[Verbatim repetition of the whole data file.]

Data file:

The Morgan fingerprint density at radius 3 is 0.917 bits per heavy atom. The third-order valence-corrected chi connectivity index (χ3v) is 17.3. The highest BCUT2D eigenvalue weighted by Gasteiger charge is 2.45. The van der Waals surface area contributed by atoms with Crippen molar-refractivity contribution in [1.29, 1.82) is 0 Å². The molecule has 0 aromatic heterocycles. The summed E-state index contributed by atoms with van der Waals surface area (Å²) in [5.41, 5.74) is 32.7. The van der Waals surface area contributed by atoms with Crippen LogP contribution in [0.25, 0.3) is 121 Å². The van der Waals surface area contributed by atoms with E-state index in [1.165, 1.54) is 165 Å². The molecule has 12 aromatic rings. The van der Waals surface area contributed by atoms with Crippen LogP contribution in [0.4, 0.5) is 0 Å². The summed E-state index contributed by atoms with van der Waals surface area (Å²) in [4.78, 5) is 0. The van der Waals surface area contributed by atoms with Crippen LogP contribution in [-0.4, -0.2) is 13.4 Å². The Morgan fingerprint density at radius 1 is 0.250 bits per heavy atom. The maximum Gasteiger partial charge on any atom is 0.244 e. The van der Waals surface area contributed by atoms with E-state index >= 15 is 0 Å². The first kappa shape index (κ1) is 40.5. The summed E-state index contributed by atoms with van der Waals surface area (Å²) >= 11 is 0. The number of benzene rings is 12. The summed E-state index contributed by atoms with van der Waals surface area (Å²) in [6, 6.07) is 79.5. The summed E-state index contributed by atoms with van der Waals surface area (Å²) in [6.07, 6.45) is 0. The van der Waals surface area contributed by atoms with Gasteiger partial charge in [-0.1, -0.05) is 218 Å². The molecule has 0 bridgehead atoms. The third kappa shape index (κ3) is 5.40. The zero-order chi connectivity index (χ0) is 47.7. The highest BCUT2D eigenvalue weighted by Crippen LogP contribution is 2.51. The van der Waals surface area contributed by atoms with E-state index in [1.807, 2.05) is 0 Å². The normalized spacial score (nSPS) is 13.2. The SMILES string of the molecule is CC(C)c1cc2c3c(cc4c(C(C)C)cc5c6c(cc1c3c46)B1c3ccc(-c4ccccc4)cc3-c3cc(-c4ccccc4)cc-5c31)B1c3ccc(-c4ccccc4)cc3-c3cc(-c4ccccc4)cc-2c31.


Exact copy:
The Morgan fingerprint density at radius 3 is 0.917 bits per heavy atom. The third-order valence-corrected chi connectivity index (χ3v) is 17.3. The highest BCUT2D eigenvalue weighted by Gasteiger charge is 2.45. The van der Waals surface area contributed by atoms with Crippen molar-refractivity contribution in [1.29, 1.82) is 0 Å². The molecule has 0 aromatic heterocycles. The summed E-state index contributed by atoms with van der Waals surface area (Å²) in [5.41, 5.74) is 32.7. The van der Waals surface area contributed by atoms with Crippen LogP contribution in [0.25, 0.3) is 121 Å². The van der Waals surface area contributed by atoms with E-state index in [1.165, 1.54) is 165 Å². The molecule has 12 aromatic rings. The van der Waals surface area contributed by atoms with Crippen LogP contribution in [0.4, 0.5) is 0 Å². The summed E-state index contributed by atoms with van der Waals surface area (Å²) in [4.78, 5) is 0. The van der Waals surface area contributed by atoms with Crippen LogP contribution in [-0.4, -0.2) is 13.4 Å². The Morgan fingerprint density at radius 1 is 0.250 bits per heavy atom. The maximum Gasteiger partial charge on any atom is 0.244 e. The van der Waals surface area contributed by atoms with E-state index >= 15 is 0 Å². The first kappa shape index (κ1) is 40.5. The summed E-state index contributed by atoms with van der Waals surface area (Å²) >= 11 is 0. The number of benzene rings is 12. The summed E-state index contributed by atoms with van der Waals surface area (Å²) in [6, 6.07) is 79.5. The summed E-state index contributed by atoms with van der Waals surface area (Å²) in [6.07, 6.45) is 0. The van der Waals surface area contributed by atoms with Gasteiger partial charge in [-0.1, -0.05) is 218 Å². The molecule has 0 bridgehead atoms. The third kappa shape index (κ3) is 5.40. The zero-order chi connectivity index (χ0) is 47.7. The highest BCUT2D eigenvalue weighted by Crippen LogP contribution is 2.51. The van der Waals surface area contributed by atoms with E-state index in [1.807, 2.05) is 0 Å². The normalized spacial score (nSPS) is 13.2. The SMILES string of the molecule is CC(C)c1cc2c3c(cc4c(C(C)C)cc5c6c(cc1c3c46)B1c3ccc(-c4ccccc4)cc3-c3cc(-c4ccccc4)cc-5c31)B1c3ccc(-c4ccccc4)cc3-c3cc(-c4ccccc4)cc-2c31.